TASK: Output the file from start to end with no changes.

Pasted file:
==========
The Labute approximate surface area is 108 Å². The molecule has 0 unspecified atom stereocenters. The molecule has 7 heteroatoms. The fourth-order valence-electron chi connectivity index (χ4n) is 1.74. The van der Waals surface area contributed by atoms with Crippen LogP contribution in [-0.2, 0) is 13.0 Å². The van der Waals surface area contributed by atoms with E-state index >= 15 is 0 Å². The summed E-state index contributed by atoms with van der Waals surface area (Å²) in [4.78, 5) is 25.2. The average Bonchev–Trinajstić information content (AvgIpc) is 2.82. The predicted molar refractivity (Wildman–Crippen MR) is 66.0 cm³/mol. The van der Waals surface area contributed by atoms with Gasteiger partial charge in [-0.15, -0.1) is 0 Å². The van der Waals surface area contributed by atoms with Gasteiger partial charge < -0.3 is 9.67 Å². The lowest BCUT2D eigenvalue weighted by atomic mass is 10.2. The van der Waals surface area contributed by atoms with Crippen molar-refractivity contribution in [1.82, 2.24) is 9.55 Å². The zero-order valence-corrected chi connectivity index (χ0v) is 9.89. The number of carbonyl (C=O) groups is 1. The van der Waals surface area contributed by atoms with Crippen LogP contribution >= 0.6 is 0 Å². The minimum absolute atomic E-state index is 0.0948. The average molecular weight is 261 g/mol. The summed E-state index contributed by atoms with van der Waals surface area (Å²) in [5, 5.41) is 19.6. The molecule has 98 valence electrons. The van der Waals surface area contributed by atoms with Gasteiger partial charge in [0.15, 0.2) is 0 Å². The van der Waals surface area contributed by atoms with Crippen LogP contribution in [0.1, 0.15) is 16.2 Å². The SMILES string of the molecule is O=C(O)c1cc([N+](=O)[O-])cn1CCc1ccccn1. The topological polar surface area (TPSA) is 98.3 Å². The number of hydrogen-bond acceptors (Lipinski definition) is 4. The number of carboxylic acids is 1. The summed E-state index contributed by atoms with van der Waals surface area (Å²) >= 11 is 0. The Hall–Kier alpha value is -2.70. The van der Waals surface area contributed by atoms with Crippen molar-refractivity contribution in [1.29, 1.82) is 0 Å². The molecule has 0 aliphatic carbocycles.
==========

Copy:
The Labute approximate surface area is 108 Å². The molecule has 0 unspecified atom stereocenters. The molecule has 7 heteroatoms. The fourth-order valence-electron chi connectivity index (χ4n) is 1.74. The van der Waals surface area contributed by atoms with Crippen LogP contribution in [-0.2, 0) is 13.0 Å². The van der Waals surface area contributed by atoms with E-state index >= 15 is 0 Å². The summed E-state index contributed by atoms with van der Waals surface area (Å²) in [4.78, 5) is 25.2. The average Bonchev–Trinajstić information content (AvgIpc) is 2.82. The predicted molar refractivity (Wildman–Crippen MR) is 66.0 cm³/mol. The van der Waals surface area contributed by atoms with Gasteiger partial charge in [-0.15, -0.1) is 0 Å². The van der Waals surface area contributed by atoms with Gasteiger partial charge < -0.3 is 9.67 Å². The lowest BCUT2D eigenvalue weighted by atomic mass is 10.2. The van der Waals surface area contributed by atoms with Crippen molar-refractivity contribution in [1.82, 2.24) is 9.55 Å². The zero-order valence-corrected chi connectivity index (χ0v) is 9.89. The number of carbonyl (C=O) groups is 1. The van der Waals surface area contributed by atoms with Crippen LogP contribution >= 0.6 is 0 Å². The minimum absolute atomic E-state index is 0.0948. The average molecular weight is 261 g/mol. The summed E-state index contributed by atoms with van der Waals surface area (Å²) in [5, 5.41) is 19.6. The molecule has 98 valence electrons. The van der Waals surface area contributed by atoms with Gasteiger partial charge in [0.15, 0.2) is 0 Å². The van der Waals surface area contributed by atoms with Crippen LogP contribution in [0.1, 0.15) is 16.2 Å². The SMILES string of the molecule is O=C(O)c1cc([N+](=O)[O-])cn1CCc1ccccn1. The topological polar surface area (TPSA) is 98.3 Å². The number of hydrogen-bond acceptors (Lipinski definition) is 4. The number of carboxylic acids is 1. The summed E-state index contributed by atoms with van der Waals surface area (Å²) >= 11 is 0. The Hall–Kier alpha value is -2.70. The van der Waals surface area contributed by atoms with Crippen molar-refractivity contribution in [1.29, 1.82) is 0 Å². The molecule has 0 aliphatic carbocycles.